Veronica shares her experience of having the Whipple’s procedure 10 years ago.
About 13 years ago I went down with Epstein Barr Syndrome which left me with symptoms of chronic fatigue (extreme tiredness) and intermittent bouts of chronic stomach pain. The stomach pain was diagnosed as IBS (Irritable Bowel Syndrome), which I tried to live with but the pain got worse after my 65th birthday in 2009 and I began to lose weight.
My energy levels plummeted and I could barely walk. I was found to be severely anaemic and was sent for further investigation. I had 2 endoscopies and 2 colonoscopies, a barium meal (a test to look at the oesophagus and stomach) and a scan at my local hospital.
Afterwards I was told that I needed surgery and that I was being referred to a specialist hospital. It was discovered that I had a huge ulcerated, doughnut shaped growth in my duodenum (small intestine), which was obstructing the pancreas and that the ‘hole’ in the middle of the intestine was gradually getting smaller and the ulcers were intermittently bleeding.
Preparing for surgery
My husband drove me to the hospital, but because he is squeamish I went in on my own to see the surgeon. The surgeon drew pictures to explain the operation and tell me how serious it was. He gave me dietary advice to build me up, and advice on the importance of getting extra fit to improve my chances of survival.
I was shaken and asked for time to think about it all, and was told that they’d already found suspicious cells in the biopsies and that I didn’t have time to think. In complete shock when I left the room, I walked down the corridor looking for a chair to sit on and ended up going to the loo (the only place I could find to sit down before I fell down). I desperately tried to stop shaking and compose myself before I found my husband and gave him the news.
The next 10 days were a blur. I visited my heavily pregnant daughter and family, spent time with my mother, brother and sister and spoke on the telephone to my daughter who lived too far away to visit. My husband took me to change our Wills and I saw my parish priest to organise support for my family in case I didn’t come through the operation. I wrote letters and left special gifts for my grandchildren and my family. I made a picture collage of all my loved ones and my husband had it laminated so that I could take it to the hospital with me.
I walked alone in the countryside for 4 miles a day (2 miles each morning and another 2 in the afternoon) to prepare for my surgery. As I walked I talked to my body and sang made up songs to keep me going. Don’t ask me why I did that, it just seemed the right thing to do at the time. I realised many months later when reading a magazine article that I was instinctively chanting mantras as I walked and I really do not know where that came from!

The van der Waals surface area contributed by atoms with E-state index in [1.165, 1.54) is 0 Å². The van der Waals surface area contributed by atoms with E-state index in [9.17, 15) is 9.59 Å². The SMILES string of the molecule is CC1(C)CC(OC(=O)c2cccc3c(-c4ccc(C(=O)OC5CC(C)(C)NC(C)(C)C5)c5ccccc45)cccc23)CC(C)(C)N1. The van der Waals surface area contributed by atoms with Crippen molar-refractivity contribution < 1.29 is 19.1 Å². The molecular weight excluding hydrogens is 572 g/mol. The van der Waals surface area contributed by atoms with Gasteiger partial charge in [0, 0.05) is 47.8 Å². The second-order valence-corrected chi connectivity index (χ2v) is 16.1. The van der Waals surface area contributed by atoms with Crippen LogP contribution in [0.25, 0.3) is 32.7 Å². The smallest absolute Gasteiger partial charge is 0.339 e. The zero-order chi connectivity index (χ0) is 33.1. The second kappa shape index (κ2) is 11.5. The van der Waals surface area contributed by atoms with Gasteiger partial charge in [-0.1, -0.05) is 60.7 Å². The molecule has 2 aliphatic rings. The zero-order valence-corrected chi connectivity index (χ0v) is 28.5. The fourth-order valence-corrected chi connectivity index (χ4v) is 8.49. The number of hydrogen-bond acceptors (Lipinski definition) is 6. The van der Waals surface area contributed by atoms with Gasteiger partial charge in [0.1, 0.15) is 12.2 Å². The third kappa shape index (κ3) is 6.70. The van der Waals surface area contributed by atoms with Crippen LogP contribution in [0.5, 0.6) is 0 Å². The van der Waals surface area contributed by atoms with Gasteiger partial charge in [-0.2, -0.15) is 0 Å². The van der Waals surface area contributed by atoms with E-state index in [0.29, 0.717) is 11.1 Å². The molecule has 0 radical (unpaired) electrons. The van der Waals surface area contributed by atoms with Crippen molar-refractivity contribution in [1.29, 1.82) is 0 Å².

On September 31st 2009 I had a Whipple’s procedure. During the six and a half hour operation the surgeon removed all of my duodenum, all of my gall bladder, part of my pancreas and most of my stomach.
On the day of my surgery I was given an epidural before the anaesthetic. When I came round my first words were “I made it”. I lost count of how many tubes there were protruding from my body and I had over 40 stitches in the huge scar which ran across my body. I was able to control my own pain relief after a few days in intensive care.
The medical staff were great and my surgeon visited me every day. He didn’t have a great sense of humour, but the nurses told me that they would have chosen him if they’d had my surgery. I particularly liked the Royal Navy nurses who worked on the wards, it gave them the opportunity to nurse women instead of their usual male patients and I enjoyed their banter and efficiency.
I was discharged after 14 days because the wards were inundated with chest infections and my surgeon said I’d be safer at home away from all the bugs. The 2 hour journey was no picnic but my lovely husband brought me lots of soft pillows to cushion the weight of the seat belt.
Recovering from surgery
Once home I rang my GP surgery as instructed to ask them to come to the house to change my dressing, and I was told they didn’t do home visits. After my scar healed I didn’t go back to the practice unless I absolutely had to.
I’d been out of hospital a month when my Mother had a stroke which left her paralysed down one side and she died ten months later. I visited her every other day but felt sad that I was never strong enough to help with her personal care.
It used to amaze me when people assume that because you are walking and talking you are completely well again, and then I smile to myself and remember that even I thought I’d get completely well again once.
Ten years on
So here I am 10 years on and incredibly thankful to still be here to tell the tale – so many of my friends from my support group haven’t made it. I now realise that I will never get “back to normal” but that THIS is the new normal for me.
I have lots of good days, and some bad days, and have learned to pace myself all the time. Whipple’s surgery left me with digestive problems and I have not been able to do as much as I used to before surgery. On bad days I stop myself getting bitter by knitting scarves and hats for the homeless. It helps me feel as though I’m doing something useful instead of just being inactive. On good days I go out to meet my friends and relatives, I really enjoy being in their company and laughter really is a wonderful medicine.
I constantly count my blessings, that I live in a beautiful part of the country and that I met my wonderful new granddaughter, born 9 weeks after my surgery. Life after Whipple’s may be challenging at times but it is still sweet.